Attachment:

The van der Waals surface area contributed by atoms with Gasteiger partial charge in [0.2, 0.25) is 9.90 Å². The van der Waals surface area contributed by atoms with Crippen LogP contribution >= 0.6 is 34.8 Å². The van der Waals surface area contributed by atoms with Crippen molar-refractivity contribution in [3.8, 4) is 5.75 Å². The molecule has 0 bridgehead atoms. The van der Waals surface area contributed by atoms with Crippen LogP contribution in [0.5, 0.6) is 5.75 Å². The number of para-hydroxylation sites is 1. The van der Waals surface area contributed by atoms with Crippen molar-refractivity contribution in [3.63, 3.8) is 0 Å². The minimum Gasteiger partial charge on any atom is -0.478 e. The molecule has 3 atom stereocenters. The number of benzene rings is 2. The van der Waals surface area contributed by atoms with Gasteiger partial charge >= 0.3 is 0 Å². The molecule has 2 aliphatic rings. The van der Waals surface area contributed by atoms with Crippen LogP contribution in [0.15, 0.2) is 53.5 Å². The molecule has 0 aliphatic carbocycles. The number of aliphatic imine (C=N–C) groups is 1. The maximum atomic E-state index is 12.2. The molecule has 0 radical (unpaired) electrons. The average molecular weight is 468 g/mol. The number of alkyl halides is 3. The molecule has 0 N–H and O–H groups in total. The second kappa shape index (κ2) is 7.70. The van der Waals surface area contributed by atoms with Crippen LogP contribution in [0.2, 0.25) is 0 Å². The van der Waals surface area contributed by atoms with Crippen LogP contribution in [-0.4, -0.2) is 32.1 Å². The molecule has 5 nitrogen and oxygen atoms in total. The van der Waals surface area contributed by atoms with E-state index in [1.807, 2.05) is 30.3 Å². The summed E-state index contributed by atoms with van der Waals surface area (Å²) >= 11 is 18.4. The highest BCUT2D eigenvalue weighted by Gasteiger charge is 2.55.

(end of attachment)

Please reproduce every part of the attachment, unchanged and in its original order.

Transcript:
The van der Waals surface area contributed by atoms with Gasteiger partial charge in [0.2, 0.25) is 9.90 Å². The van der Waals surface area contributed by atoms with Crippen LogP contribution >= 0.6 is 34.8 Å². The van der Waals surface area contributed by atoms with Crippen molar-refractivity contribution in [3.8, 4) is 5.75 Å². The molecule has 0 bridgehead atoms. The van der Waals surface area contributed by atoms with Crippen LogP contribution in [0.5, 0.6) is 5.75 Å². The number of para-hydroxylation sites is 1. The van der Waals surface area contributed by atoms with Crippen molar-refractivity contribution in [3.63, 3.8) is 0 Å². The minimum Gasteiger partial charge on any atom is -0.478 e. The molecule has 3 atom stereocenters. The number of benzene rings is 2. The van der Waals surface area contributed by atoms with Gasteiger partial charge >= 0.3 is 0 Å². The molecule has 2 aliphatic rings. The van der Waals surface area contributed by atoms with Crippen LogP contribution in [0.15, 0.2) is 53.5 Å². The molecule has 0 aliphatic carbocycles. The number of aliphatic imine (C=N–C) groups is 1. The maximum atomic E-state index is 12.2. The molecule has 0 radical (unpaired) electrons. The average molecular weight is 468 g/mol. The number of alkyl halides is 3. The molecule has 0 N–H and O–H groups in total. The second kappa shape index (κ2) is 7.70. The van der Waals surface area contributed by atoms with Crippen LogP contribution in [0.2, 0.25) is 0 Å². The van der Waals surface area contributed by atoms with Crippen LogP contribution in [-0.4, -0.2) is 32.1 Å². The molecule has 5 nitrogen and oxygen atoms in total. The van der Waals surface area contributed by atoms with E-state index in [1.807, 2.05) is 30.3 Å². The summed E-state index contributed by atoms with van der Waals surface area (Å²) >= 11 is 18.4. The highest BCUT2D eigenvalue weighted by Gasteiger charge is 2.55.